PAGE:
NOTE: I wrote this post in 2014, so be aware of its age.
In Part 2 of this series, I want to explain more about the tax calculation and how getting a tax refund doesn’t necessarily mean you “didn’t owe taxes.”
In Part 1, I explained the tax calculation:
This is highly simplified but I think it covers the basics well enough. Here’s how the tax calculation works:
Minus student loan interest, if any
Minus standard deduction or itemized deductions
Minus personal exemptions
Equals taxable income
Next, you calculate the amount of tax owed on your taxable income.
To clarify: you calculate your gross tax owed before any credits are taken into consideration.
Once you’ve calculated your gross tax, you subtract out non-refundable credits. These are things like:
- The child tax credit
- The credit for daycare expenses
- The Lifetime Learning Credit
- Part of the American Opportunity education credit
- The credit for energy efficient windows and doors
Non-refundable credits cannot drop your tax liability below zero.
Next, you add any additional taxes, such as self-employment tax. This gets you to your “total tax.”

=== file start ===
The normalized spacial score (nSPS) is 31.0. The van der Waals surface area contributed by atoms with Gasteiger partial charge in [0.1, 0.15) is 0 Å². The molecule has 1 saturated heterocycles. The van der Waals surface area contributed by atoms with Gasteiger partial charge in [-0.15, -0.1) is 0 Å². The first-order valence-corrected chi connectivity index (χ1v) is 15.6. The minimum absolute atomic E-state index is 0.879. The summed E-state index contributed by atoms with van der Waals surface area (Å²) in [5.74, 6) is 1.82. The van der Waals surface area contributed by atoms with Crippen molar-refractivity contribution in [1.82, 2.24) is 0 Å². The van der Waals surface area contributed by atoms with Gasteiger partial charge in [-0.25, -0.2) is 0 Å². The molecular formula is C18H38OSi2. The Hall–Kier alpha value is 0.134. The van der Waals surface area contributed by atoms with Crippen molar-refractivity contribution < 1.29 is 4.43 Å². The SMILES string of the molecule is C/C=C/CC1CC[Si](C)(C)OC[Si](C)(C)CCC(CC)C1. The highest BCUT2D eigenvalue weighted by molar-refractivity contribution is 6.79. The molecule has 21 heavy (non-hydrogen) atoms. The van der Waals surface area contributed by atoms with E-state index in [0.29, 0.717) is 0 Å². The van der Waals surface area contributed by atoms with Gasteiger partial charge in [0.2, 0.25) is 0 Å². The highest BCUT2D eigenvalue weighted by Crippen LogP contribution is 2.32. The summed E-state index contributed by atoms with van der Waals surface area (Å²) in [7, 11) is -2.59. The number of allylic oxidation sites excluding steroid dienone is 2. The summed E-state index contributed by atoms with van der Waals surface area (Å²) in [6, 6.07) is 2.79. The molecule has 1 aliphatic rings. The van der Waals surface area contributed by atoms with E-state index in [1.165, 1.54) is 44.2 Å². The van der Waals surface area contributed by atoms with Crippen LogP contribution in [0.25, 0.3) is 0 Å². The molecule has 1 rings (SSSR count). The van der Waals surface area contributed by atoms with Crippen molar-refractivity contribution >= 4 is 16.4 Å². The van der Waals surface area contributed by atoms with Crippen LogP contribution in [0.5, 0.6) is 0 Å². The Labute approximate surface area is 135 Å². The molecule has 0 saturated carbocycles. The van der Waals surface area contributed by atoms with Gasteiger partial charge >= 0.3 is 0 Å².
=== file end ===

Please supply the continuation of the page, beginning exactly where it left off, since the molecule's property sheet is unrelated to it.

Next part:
From your total tax, you subtract your refundable credits. These are things like:
- Withholding from your paycheck
- Estimated tax payments
- The earned income credit
- The refundable portion of the American Opportunity Credit
- The refundable portion of the child tax credit
Refundable credits are how you end up with a refund.
So if you get a refund, it’s possible that you “didn’t owe taxes,” but only if your “total tax” before refundable credits equaled zero.
John’s total tax is $1,000. His refundable credits total $1,500. John will get a refund of $500, but it’s not accurate to say John “didn’t owe taxes.” He owed $1,000 of taxes for the year but because of his refundable credits, he got a $500 refund when he filed his return.